Embarrassing! Coach Daigneault slams Thunder after Pacers rack up records

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Mark Daigneault lambasted the Oklahoma City Thunder's efforts as "embarrassing" after the Indiana Pacers handed them the largest home loss in NBA history.

The eventual 152-95 shellacking edged past the previous 56-point mark set by the Boston Celtics against the Chicago Bulls three years ago and the Seattle Supersonics – who relocated to Oklahoma to become the Thunder in 2008 – versus the Houston Rockets in 1986.

The Pacers' 152-point haul was a franchise record and the eventual margin could have been even more humbling when they led by 67 points inside the final five minutes. The NBA's largest victory margin of all-time was 68 points, set by the Cleveland Cavaliers in 1991.

These were all numbers that left Daigneault with few other conclusions to draw.

"It's embarrassing. I'm not gonna try to spin that," he said, as quoted by ESPN.

"We're still grateful to be playing basketball. Adversity tests the connection of the team. It tests everything. It squeezes you. It shows you who you are."

Daigneault added: "That was a clean uppercut. It's demoralising.

"I told the guys after the game, you've got to get off your feet, get mentally, physically and emotionally zero and zero tomorrow morning.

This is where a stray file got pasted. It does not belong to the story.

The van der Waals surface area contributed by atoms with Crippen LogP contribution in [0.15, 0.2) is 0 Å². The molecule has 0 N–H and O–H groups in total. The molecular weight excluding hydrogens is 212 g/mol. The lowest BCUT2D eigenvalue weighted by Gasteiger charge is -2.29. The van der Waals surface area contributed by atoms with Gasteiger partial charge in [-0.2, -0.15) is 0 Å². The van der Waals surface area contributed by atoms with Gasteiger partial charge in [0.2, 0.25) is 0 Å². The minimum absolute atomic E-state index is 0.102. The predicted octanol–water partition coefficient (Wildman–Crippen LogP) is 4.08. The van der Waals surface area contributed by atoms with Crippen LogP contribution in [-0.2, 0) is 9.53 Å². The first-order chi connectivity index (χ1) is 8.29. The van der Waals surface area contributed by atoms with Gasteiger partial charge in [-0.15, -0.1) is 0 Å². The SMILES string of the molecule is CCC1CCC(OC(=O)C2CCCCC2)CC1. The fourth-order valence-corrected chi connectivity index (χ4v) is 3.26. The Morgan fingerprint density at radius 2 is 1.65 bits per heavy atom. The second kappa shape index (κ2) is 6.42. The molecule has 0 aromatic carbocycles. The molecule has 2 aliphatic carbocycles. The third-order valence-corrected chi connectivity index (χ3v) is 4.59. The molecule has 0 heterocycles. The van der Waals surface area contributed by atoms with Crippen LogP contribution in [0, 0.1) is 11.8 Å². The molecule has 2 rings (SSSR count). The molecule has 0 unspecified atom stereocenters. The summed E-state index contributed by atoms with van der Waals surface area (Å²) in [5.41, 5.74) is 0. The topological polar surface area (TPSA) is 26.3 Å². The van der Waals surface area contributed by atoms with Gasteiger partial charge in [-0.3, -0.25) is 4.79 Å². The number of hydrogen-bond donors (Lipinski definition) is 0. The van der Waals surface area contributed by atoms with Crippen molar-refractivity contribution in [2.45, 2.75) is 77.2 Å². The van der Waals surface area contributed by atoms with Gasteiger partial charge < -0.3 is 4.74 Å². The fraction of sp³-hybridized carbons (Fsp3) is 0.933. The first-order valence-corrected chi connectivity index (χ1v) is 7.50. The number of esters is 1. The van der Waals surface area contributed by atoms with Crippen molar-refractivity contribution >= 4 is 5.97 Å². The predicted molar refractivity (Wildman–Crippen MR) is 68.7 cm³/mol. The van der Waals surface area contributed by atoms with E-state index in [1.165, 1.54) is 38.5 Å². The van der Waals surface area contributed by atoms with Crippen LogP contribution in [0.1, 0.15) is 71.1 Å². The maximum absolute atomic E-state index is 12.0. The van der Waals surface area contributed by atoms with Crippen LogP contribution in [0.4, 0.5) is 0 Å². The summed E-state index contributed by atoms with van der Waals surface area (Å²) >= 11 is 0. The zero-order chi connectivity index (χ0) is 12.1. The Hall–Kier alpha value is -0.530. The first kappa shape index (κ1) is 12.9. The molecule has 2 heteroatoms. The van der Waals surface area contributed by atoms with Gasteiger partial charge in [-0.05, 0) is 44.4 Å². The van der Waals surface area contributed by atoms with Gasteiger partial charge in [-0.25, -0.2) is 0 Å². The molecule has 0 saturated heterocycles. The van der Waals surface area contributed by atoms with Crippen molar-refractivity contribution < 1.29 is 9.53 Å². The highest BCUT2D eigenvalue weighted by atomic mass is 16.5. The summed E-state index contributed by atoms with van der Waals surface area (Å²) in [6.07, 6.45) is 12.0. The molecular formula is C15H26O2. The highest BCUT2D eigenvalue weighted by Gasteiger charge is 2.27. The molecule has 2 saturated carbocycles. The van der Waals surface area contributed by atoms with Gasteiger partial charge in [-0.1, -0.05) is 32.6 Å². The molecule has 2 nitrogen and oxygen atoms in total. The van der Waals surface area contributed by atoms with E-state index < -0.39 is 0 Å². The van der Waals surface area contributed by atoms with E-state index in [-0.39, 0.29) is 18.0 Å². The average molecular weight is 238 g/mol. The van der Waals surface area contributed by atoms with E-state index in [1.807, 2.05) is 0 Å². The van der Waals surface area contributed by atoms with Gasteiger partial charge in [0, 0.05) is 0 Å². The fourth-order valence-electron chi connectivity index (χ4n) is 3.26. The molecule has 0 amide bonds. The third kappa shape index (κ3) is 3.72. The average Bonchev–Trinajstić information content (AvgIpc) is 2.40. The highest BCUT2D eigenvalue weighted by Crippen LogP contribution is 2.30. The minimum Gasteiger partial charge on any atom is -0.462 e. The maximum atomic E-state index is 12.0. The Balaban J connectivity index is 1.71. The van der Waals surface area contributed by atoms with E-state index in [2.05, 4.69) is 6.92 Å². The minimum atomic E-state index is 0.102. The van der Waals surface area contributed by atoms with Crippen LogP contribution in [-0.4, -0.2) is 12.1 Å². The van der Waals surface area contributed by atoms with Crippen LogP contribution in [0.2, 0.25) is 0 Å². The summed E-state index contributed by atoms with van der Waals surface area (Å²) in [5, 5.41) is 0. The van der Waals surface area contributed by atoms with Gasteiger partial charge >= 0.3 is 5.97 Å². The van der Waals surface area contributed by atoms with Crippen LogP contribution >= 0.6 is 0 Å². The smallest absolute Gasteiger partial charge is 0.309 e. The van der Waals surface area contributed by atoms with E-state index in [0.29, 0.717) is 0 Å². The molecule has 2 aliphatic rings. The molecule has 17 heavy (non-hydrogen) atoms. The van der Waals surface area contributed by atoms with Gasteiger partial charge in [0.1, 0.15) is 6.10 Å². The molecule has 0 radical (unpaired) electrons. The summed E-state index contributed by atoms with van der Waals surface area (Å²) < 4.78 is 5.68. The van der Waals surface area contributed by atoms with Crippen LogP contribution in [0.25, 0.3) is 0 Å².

"It's about turning the page and keeping the guys connected. And getting them back into the next moment and the next game. That's one we got to flush."

Domantas Sabonis posted a first-half triple-double, finishing with 26 points, 19 rebounds and 14 assists.

"It was a timeout in the second quarter and Myles [Turner] was like, 'You need two more!' and I was like 'What?' and then he told me," Sabonis said, as per ESPN.

"We just kept playing. Guys were getting open and I was trying to find them and they made the shots."

Sabonis is only the fourth player in the past 25 seasons to claim a first-half triple-double.

Doug McDermott added a game-high 31 points, while Oshae Brissett (16 points and 13 rebounds) and Caris Levert (25 points) also made hay.

Asked whether he had ever been part of a similar game, Sabonis had to think back to his pre-NBA days.

"No, especially not at the professional level," he said.


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